• Kay

Chicken Soup and Vitamin D


This is probably not the way that most people would like to spend their half term, although, on the plus side, our vitamin D levels probably do benefit from being outside constantly!

We are now attacking our humongous hard-core pile from both sides. The back of the pile, which has been there for decades, is buried in the undergrowth behind our remaining old sheds. It is completely encased in brambles, nettles and a thick mat of ivy. Patrick started attacking this end of the pile and has a system of digging rubble out from underneath the ivy, which then leaves the roots suspended over a void, making them easier to pull away. Nobody could ever accuse Patrick of not working hard and this morning he was up at the crack of dawn pulling out a pile of hard-core to give us a head start on loading the dumper. Aideen and Diane were outside at 7:30am breaking up the hard-core that was left in a heap the previous evening.

I had a few things to attend to before I could join them and I must admit, I was not ready to start hammering hard-core at 7:30am! My osteoporotic body was still stiff and suffering from the previous day. I sorted out the chicken stock I had made for soup, fed the chicken, took out the compost (quite a trek in our house!) and went to get Grandad up. Then I joined the girls outside. The highlight of the day was when Diane convinced me to have a lift in the body of the dumper truck with Aideen to the hard-core pile. This was probably very fool hardy but certainly made me laugh which Aideen then filmed and put on Instagram! It was quite intriguing rummaging through this end of the hard-core pile and this is certainly part of the garden that I’ve never spent time in before. It is quite horrifying to sort through what was dumped here years ago and shocking to find yet more broken glass!

The weather is mainly good today and we make better progress than yesterday. The grab lorry comes twice and all the soil dug out from the drive is removed. Another job between grab lorry visits was shovelling all the stray soil that had come off the boards back onto the pile of soil so none is left behind. On the second grab lorry visit, there is a horrendous hail storm…just what we needed! Food is what keeps us going and for lunch today it was homemade chicken soup and cheese sandwiches, with tomato, lettuce, spring onion, sweet peppers and chicory from the garden. We manage to complete another 10 metres today which is pretty good going, only 37m more to go! When Patrick’s secretary left for the day, picking her way delicately past us, she commented “Isn’t there a machine that can do that?” as we smashed at the bricks, lumps of concrete and broken paving slabs! At the end of the day I am fit for nothing and sit in bed, with my books, listening to radio 4 hoping that dad will not buzz too much which proved a vain hope last night!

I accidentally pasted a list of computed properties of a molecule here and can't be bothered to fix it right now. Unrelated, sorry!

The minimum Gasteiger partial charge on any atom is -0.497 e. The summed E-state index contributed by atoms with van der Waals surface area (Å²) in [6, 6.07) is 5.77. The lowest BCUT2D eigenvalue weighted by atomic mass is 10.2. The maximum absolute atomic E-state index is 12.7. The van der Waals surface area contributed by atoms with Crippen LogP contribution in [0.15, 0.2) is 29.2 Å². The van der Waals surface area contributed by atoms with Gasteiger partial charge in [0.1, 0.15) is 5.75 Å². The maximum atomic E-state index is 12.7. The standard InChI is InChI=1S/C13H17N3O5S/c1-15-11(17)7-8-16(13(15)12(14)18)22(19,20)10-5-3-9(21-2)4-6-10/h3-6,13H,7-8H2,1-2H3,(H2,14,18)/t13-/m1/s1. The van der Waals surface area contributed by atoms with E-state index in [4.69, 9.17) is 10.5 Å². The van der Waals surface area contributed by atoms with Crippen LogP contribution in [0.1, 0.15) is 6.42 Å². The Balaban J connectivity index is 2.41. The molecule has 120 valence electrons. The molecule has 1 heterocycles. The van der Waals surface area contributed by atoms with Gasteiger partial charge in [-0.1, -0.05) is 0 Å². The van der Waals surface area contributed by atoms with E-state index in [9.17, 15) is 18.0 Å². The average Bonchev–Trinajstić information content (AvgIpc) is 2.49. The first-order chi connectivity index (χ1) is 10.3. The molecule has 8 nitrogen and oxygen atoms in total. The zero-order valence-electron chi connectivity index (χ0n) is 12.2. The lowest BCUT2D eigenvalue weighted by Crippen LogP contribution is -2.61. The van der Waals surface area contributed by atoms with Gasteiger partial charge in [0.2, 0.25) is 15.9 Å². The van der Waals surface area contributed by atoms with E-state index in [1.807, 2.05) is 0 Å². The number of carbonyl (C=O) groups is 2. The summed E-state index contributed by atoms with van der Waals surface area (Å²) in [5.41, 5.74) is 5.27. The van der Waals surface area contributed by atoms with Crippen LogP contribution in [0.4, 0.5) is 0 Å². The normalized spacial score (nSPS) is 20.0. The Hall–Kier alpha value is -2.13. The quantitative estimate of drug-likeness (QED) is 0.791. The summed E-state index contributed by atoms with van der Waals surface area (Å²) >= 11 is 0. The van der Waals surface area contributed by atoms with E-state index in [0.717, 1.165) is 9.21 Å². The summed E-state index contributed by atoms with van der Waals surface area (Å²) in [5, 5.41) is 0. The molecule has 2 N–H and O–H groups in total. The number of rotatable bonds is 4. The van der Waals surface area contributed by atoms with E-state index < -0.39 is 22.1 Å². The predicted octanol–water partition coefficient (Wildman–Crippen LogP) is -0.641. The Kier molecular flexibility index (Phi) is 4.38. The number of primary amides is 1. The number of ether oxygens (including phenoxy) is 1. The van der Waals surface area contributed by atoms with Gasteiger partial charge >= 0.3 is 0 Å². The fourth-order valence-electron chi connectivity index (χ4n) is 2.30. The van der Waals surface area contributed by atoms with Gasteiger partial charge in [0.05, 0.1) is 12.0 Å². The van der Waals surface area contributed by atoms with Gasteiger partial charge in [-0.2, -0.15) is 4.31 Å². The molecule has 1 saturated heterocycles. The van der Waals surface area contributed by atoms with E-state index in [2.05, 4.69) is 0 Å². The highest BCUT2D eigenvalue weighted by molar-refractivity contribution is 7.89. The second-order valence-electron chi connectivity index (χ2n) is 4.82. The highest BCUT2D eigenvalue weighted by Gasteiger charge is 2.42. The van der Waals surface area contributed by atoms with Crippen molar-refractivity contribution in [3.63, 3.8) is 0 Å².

An Alternative Universe


It is not cold today, but pretty wet and miserable. We do not get off to an early start because we are a bit distracted because Diane has her driving theory test today at 1pm. I am supposed to be taking Diane to the test in Patrick’s car because we have left my car stranded on the grass next to the ‘dug out’ driveway and it is impossible to drive it out. Diane is naturally quite agitated and we are all tired so we do not get a lot done before we have to leave for the theory test. Aideen is glad to have the opportunity to work on her boat while we are gone. She puts on her special ‘boat overalls’ and disappears off to start sanding rust off the inside of the roof of the boat, which she will then treat with her rust treatment.

Diane and I leave really early because we are unsure where the test centre is. Apparently, it is somewhere in the Pavilions shopping centre and Diane persuades me to come with her to try and find it. I find these expeditions quite surreal as I have been living in an alternative universe, where I have barely left Church Gardens since March! This impression is further enhanced as I am viewing the world through mist, because my glasses are permanently steamed up because of my mask. I find the outside world quite alarming as people seem to be carrying on completely normally, quite a few without masks, as if everything is fine…this is not the impression that I get from radio 4! I am quite relieved to deliver Diane to the test centre and retreat to the car with a gardening magazine while I wait for Diane. Diane returns within the hour very relieved that she has passed the test and that she can leave the shopping centre, which also makes her feel uncomfortable. She decides her reward for passing the test should be a much for bringing up your children on organic vegetables! We all have a McDonalds for lunch, which we agree is nice for a few minutes, but then does not make you feel great. We then change back to our soggy, gritty, muddy work clothes and go back outside. There is a definite lack of enthusiasm at this point, the hard-core pile is not a very hospitable place in these conditions. However, we do agree that it is exciting to be uncovering and opening up a part of the garden that we’ve never seen before and it is quite a large area with lovely views of the arcaded wall. I have found over the years that I have to fix images of what we are working towards in my head in order to keep myself going when the work is hard. We do the best we can and Pip joins us for the final hour as we trudge backwards and forwards. Pip is wonderful in this way, she often joins me in the garden even if it is cold and wet and just sits close by to give me moral support. It is well and truly dark when we come in and we have only advanced another 4 meters but Aideen wants to go back to her boat to apply red oxide paint over the newly treated area. She asks me to come with her to help set up a light, unfortunately this does not work, but I do climb in (with Pip) to see how she is getting on. We decide to leave the paint until the morning.